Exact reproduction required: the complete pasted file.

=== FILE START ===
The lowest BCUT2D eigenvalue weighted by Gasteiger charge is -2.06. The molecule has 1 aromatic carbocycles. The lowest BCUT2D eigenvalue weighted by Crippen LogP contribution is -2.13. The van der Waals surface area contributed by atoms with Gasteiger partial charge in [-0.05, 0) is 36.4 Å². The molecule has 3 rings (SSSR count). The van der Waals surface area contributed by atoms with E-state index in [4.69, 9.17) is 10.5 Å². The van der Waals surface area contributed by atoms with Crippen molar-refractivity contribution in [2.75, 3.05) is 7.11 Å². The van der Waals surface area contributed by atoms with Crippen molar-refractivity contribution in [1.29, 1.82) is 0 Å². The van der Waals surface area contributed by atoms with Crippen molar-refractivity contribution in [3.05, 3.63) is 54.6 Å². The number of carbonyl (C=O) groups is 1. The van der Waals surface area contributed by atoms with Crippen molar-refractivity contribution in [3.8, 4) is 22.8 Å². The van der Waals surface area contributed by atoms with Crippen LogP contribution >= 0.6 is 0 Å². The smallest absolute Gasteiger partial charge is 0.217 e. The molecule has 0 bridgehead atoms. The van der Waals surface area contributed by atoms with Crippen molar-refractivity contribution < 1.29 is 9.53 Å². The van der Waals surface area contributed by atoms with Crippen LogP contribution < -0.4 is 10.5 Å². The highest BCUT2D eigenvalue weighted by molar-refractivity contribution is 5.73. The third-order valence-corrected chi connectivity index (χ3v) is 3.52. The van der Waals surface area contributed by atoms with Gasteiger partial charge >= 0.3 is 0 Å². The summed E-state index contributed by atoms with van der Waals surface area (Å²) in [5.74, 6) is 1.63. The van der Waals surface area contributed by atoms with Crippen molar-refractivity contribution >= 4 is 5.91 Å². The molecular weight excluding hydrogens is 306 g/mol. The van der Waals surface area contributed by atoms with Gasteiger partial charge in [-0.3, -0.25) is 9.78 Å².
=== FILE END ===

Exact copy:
The lowest BCUT2D eigenvalue weighted by Gasteiger charge is -2.06. The molecule has 1 aromatic carbocycles. The lowest BCUT2D eigenvalue weighted by Crippen LogP contribution is -2.13. The van der Waals surface area contributed by atoms with Gasteiger partial charge in [-0.05, 0) is 36.4 Å². The molecule has 3 rings (SSSR count). The van der Waals surface area contributed by atoms with E-state index in [4.69, 9.17) is 10.5 Å². The van der Waals surface area contributed by atoms with Crippen molar-refractivity contribution in [2.75, 3.05) is 7.11 Å². The van der Waals surface area contributed by atoms with Crippen molar-refractivity contribution in [1.29, 1.82) is 0 Å². The van der Waals surface area contributed by atoms with Crippen molar-refractivity contribution in [3.05, 3.63) is 54.6 Å². The number of carbonyl (C=O) groups is 1. The van der Waals surface area contributed by atoms with Crippen molar-refractivity contribution in [3.8, 4) is 22.8 Å². The van der Waals surface area contributed by atoms with Crippen LogP contribution >= 0.6 is 0 Å². The smallest absolute Gasteiger partial charge is 0.217 e. The molecule has 0 bridgehead atoms. The van der Waals surface area contributed by atoms with Crippen molar-refractivity contribution < 1.29 is 9.53 Å². The van der Waals surface area contributed by atoms with Crippen LogP contribution < -0.4 is 10.5 Å². The highest BCUT2D eigenvalue weighted by molar-refractivity contribution is 5.73. The third-order valence-corrected chi connectivity index (χ3v) is 3.52. The van der Waals surface area contributed by atoms with Gasteiger partial charge >= 0.3 is 0 Å². The summed E-state index contributed by atoms with van der Waals surface area (Å²) in [5.74, 6) is 1.63. The van der Waals surface area contributed by atoms with Crippen molar-refractivity contribution >= 4 is 5.91 Å². The molecular weight excluding hydrogens is 306 g/mol. The van der Waals surface area contributed by atoms with Gasteiger partial charge in [-0.3, -0.25) is 9.78 Å².